Our Opinion: An artistic approach to Pittsfield challenges

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Government funding for the arts has traditionally been considered "icing on the cake," a way to spend taxpayer funds after more pressing civic needs have been taken care of. At the federal level, arts funding faces various threats of evisceration from factions that view it as a frivolity or an underhanded way to finance liberal programs. Supporters see the arts as a valuable, even essential, component in perpetuating a civil society.

The Massachusetts Cultural Council, in collaboration with the city of Pittsfield, has taken a new, activist tack with the arts: They are embarking on a joint project to aggressively use the arts as a tool to address civic challenges.

Last Monday Anita Walker, executive director of the Massachusetts Cultural Council, signed a compact with the Pittsfield Cultural Council and the Upstreet Cultural District to bring the city's artists into the mix when considering development projects (Eagle, March 6.) Pittsfield is one of six Massachusetts cities involved in this pilot initiative, and was included thanks to a close relationship between the city and the MCC that dates to former Mayor James M. Ruberto's actively pro-culture administration in the early 2000s. This alliance has been nurtured by Pittsfield's incumbent mayor, Linda Tyer, who, according to Ms. Walker, has created a favorable environment by maintaining robust contact with the city's arts community through the city's Office of Cultural Development and displaying an understanding of how Pittsfield's emerging image as an arts hub could work to the city's economic advantage.

The beauty of the program, Ms. Walker told The Eagle, is that it doesn't impose arts projects upon a community. "The question is, 'What's on your mind?'" she said. "'What are your challenges?'" A city could have a problem with blight, for example, or areas rife with drug dealing, or high crime neighborhoods. Bringing in the arts could turn these areas around. Ms. Walker recalled a time when Pittsfield's North Street was all but abandoned; artists were brought in to convert the empty storefronts into studios. Restaurants, cafes and businesses followed. Now, North Street thrives.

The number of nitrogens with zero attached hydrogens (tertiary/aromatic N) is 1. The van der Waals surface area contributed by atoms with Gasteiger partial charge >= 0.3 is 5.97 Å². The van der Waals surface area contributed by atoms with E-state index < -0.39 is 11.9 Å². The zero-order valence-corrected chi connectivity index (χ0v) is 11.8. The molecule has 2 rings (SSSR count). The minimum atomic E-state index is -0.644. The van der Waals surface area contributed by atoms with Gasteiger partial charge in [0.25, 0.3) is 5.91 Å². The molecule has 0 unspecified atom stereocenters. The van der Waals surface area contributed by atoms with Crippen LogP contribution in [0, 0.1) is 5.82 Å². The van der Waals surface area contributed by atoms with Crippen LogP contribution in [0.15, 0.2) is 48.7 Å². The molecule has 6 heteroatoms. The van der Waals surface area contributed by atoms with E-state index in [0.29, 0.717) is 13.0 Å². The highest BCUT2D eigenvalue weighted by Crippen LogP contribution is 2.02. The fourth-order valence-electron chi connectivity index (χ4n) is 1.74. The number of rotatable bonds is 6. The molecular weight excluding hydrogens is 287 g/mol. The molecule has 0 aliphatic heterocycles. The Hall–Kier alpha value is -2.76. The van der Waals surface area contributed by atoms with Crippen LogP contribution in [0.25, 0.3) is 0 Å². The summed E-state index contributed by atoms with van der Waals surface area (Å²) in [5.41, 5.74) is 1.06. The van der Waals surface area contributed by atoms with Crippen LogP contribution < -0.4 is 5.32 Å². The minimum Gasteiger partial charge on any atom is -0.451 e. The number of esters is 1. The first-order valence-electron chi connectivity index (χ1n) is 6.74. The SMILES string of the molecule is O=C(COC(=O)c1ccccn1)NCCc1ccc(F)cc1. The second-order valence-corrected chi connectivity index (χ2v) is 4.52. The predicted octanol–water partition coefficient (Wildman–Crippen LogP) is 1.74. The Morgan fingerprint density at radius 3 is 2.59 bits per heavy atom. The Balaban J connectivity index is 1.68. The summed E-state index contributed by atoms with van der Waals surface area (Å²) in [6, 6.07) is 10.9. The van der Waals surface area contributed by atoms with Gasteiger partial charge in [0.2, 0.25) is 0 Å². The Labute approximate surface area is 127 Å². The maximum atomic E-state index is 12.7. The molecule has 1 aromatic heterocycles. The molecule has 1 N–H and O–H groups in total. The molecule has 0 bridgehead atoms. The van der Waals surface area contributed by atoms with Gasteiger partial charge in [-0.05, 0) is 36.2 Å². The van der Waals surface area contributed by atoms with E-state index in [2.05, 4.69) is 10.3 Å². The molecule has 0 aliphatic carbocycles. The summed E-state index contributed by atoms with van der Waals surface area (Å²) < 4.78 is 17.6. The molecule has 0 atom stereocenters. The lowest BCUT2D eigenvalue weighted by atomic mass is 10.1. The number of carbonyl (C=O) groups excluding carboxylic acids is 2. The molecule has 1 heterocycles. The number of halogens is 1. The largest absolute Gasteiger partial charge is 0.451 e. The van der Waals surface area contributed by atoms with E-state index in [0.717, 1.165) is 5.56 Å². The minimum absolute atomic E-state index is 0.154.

The grant awarded last week was a modest $10,000, but the MCC and the city are leveraging it into at least three initiatives: to put business operators in the Tyler Street corridor in touch with artists to develop a "stained-glass district" that would attract visitors from outside the neighborhood; assign an artist to the St. Mary Morning Star Church conversion project ("If they already have, say, a landscaping budget, why not involve the creativity of artists?" Ms. Walker asked) and draw up an inventory of artists and their work spaces.

At a time when controversy surrounding the Berkshire Museum's pending deaccession of artworks has brought the subject of the arts and their importance to the forefront of public consciousness, the MCC's grant builds on the realization that the arts in all their forms are critical to a city's vibrancy. That they could be a powerful engine of change is up to the citizens and leadership of Pittsfield.

Fortunately, the city already benefits from a deep creative bench in its arts community, the Berkshires' long cultural tradition, a municipal government with the imagination and will to exploit its potential and a state cultural commission to help grease the skids. The chances of success and further expansion are promising.



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